Jay, IMO the problem isn’t so much having “norms” as that people think “normal” means right and “abnormal” means wrong. This can happen from both a scientific OR moral standpoint (psychiatrists have tried to determine what’s sexually normal so they can tell if you need help, for example, which is just as potentially damaging as the Moral Pitchfork Brigade coming after you).

    Norms are just a mathematic point where the majority falls. It doesn’t mean anything more than that, but people think it does. So when we talk about getting rid of norms, I think it’s more the *investment* people have in them as the determinant of what’s right and good. There IS no way to get rid of a simple mathematical perspective. Does that make sense, or even address what you’re saying?

    Sarah, I totally agree that we need to stop expecting anything in particular of people’s sexuality in order to accommodate everyone. Whatever we call that. 😉

  10. […] a no-nonsense post, Purtek explains how she became a sex-positive feminist: Men are allowed to be sexual entities and simultaneously talented, accomplished, successful […]

  11. lindabeth says:

    Very good post. I do have one comment:

    you said “But all of those guys are still hockey players, no one’s suggesting they’re diminishing the quality of their game by posing, and no one seems to be criticizing them for daring to have bodies that they use for sex in addition to hitting other men into boards.”

    I see what you’re saying except…from what I see, the majority of society values men’s work before or in equal addition to their physical appearance, if that is even raised at all. While you were point out your being turned on by hockey players, you must admit that such a view of these men is not how they are typically represented. On the other hand, the converse is true for women. Famous or successful women tend to get noticed by society as a whole primarily in terms of their attractiveness. This isn’t an issue of anomaly as with your hockey players, rather, this is the norm, the standard. It would be as if the athletes on the sports page were only the attractive men, with exceptions being made only in the case of an exceptional, though unattractive athlete.

    So I think the “diminishing” isn’t a function of individual erotics but rather of social value of human beings, so I don’t really see an absolute analogy between the hockey players and female celebrities. And I don’t really think that women participating in “posing” culture diminishes their work but I do think that it reiterates their ultimate value being a male fantasy. You have to really admire someone like Natalie Portman who is sexy, smart, and talented who refuses to pose in underwear for Maxim (‘cuz that’s the only way you get in their, natch) or Tina Fey, who despite making Maxim’s Hot 100 in 2002 also refused to pose for them because that wasn’t the kind of career help she wanted.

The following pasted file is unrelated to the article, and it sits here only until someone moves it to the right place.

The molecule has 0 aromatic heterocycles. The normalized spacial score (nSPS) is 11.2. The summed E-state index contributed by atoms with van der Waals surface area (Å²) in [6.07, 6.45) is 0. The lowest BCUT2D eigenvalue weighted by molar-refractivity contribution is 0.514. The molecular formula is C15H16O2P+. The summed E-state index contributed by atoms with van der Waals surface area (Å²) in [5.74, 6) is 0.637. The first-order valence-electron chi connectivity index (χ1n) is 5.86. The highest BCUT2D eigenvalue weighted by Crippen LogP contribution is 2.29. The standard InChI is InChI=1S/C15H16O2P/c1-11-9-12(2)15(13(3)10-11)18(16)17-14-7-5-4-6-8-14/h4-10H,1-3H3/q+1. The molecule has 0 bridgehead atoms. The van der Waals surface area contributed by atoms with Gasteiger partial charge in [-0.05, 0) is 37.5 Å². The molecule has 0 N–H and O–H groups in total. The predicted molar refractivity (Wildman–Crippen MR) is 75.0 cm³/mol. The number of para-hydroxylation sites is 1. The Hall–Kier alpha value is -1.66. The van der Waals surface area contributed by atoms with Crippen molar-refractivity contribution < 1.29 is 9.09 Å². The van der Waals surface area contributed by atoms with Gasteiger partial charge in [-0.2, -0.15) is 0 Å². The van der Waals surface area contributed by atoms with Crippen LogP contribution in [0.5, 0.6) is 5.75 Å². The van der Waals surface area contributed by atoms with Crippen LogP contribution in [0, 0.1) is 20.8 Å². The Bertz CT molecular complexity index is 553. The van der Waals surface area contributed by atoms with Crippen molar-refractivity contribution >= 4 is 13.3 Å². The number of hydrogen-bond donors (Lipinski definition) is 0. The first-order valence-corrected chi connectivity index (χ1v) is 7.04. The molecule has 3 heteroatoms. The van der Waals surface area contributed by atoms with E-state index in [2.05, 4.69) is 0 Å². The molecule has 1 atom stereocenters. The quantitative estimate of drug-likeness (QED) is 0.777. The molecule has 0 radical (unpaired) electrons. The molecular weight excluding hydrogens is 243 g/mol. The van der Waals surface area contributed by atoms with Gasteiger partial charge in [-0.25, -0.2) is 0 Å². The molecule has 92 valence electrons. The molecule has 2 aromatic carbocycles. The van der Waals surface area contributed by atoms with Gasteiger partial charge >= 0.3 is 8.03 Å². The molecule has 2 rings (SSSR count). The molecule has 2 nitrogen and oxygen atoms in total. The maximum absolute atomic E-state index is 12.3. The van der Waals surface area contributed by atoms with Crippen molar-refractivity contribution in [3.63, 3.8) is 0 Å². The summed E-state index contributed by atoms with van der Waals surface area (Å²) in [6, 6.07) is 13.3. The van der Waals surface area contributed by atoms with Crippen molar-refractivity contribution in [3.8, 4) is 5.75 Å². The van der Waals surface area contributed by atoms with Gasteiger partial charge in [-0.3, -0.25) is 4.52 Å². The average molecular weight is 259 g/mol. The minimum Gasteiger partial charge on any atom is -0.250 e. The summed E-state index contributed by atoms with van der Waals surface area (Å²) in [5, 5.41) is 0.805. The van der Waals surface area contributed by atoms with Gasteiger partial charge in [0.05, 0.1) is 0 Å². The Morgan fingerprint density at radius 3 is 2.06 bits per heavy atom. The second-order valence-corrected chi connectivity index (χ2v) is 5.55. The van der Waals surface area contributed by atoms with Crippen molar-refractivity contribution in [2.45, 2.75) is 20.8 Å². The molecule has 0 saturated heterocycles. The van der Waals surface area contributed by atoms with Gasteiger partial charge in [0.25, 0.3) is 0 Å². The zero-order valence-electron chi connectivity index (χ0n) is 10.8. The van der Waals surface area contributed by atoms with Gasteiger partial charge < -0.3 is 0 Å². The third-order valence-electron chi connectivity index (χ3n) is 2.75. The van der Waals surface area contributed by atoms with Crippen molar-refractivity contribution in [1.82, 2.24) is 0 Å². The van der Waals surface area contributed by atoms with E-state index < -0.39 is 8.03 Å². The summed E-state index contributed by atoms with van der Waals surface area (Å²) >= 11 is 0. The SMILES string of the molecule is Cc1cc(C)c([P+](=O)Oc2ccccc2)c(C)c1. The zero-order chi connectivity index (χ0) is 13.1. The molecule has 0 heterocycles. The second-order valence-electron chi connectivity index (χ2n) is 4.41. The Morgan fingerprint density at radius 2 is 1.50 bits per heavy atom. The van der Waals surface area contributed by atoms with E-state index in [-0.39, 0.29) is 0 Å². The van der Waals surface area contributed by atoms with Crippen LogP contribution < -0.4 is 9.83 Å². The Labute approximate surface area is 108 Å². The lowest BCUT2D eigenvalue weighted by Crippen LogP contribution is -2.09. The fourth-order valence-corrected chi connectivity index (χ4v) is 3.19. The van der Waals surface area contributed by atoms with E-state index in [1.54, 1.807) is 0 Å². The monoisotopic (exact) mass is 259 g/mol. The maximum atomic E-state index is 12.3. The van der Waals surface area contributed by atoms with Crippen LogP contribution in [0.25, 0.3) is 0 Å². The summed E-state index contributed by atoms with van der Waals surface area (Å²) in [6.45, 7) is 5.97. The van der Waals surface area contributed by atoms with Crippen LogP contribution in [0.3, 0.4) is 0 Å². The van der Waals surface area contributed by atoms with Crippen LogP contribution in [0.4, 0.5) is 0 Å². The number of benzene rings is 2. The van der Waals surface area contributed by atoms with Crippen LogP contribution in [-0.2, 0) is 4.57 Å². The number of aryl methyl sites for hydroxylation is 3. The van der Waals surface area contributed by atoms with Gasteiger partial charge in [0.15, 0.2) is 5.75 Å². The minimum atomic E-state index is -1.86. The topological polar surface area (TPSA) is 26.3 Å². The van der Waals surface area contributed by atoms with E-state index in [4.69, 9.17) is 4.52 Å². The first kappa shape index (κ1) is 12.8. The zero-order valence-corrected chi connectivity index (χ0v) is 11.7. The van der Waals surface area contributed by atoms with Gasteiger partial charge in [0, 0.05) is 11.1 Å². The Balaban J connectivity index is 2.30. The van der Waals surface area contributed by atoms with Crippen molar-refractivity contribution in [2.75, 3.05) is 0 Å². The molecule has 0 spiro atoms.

12. Trin says:

    “I’m happy with the term sex-positive, and I use it loudly and proudly. Amen to everything else in your post, though.”

    Same here. I never saw any problem with it. I want to make the world a place where women have more freedom to explore their desires if they want to do so, and not be shamed or looked down on. I want a world where women who don’t want to be pressured into sex (whether to be “good” or to be “hip” or whatever) won’t be. It’s all part of the same package to me, so people’s disgust with the term honestly makes me confused.

  13. purtek says:

    lindabeth – not quite sure I understand how your “except” is an “except”, since that was essentially my point. I’m certainly not saying that the hockey player situation is unique to the hockey players. What I’m saying is that society gives them, and all other male athletes, actors, politicians and public figures, permission to be sexual without dehumanizing them. Fancy that.

    To the extent that women’s success or fame is primarily based on their attractiveness (which I think is debatable, since I think genuinely talented women are often dismissed as noticed simply because of being pretty), the problem is that there’s a superimposed assumption that they’re not able to be both talented *and* pretty/sexual. Do I have to admire people like Natalie Portman or Tina Fey for their refusal to pose in Maxim? Well, I admire that they stand by what they are comfortable with and that they are confident enough (and, frankly, already successful enough) to refuse to be portrayed in a manner that isn’t true to themselves. But my point is that for women, it’s an all-or-nothing proposition – you can’t both be taken seriously as a talented individual and show any sign of public sexuality. I should be able to admire Portman and Fey for their choice – and operate under the assumption that any other woman would be just as able to make that same choice without damaging her career – at the same time as I can admire those actresses who do pose in Maxim (or whatever) and trust that those choices won’t damage their careers or be held up as a sign of lesser ability.

    Amber/Trin – I stand corrected on hearing from people who do like the term, and appreciate that feedback. To be clear, I certainly don’t feel “disgust” at the term, I’ve just never found it quite accurate and I’m always a little wary about position-staking language that feels somewhat antagonistic. I think Betacandy’s comment conveys my perspective on the word really well, and Jay probably covers some of my emotional frustration with the conversations better than most…what I want is terminlogy that facilitates dialogue and opens up discussion about how to get what we all (the few of us in this comment thread) seem to want, wrt sex and society. Not saying “sex positive” is necessarily *not* capable of being used in that context, just haven’t ever gotten quite comfortable with the assumption that it *is*.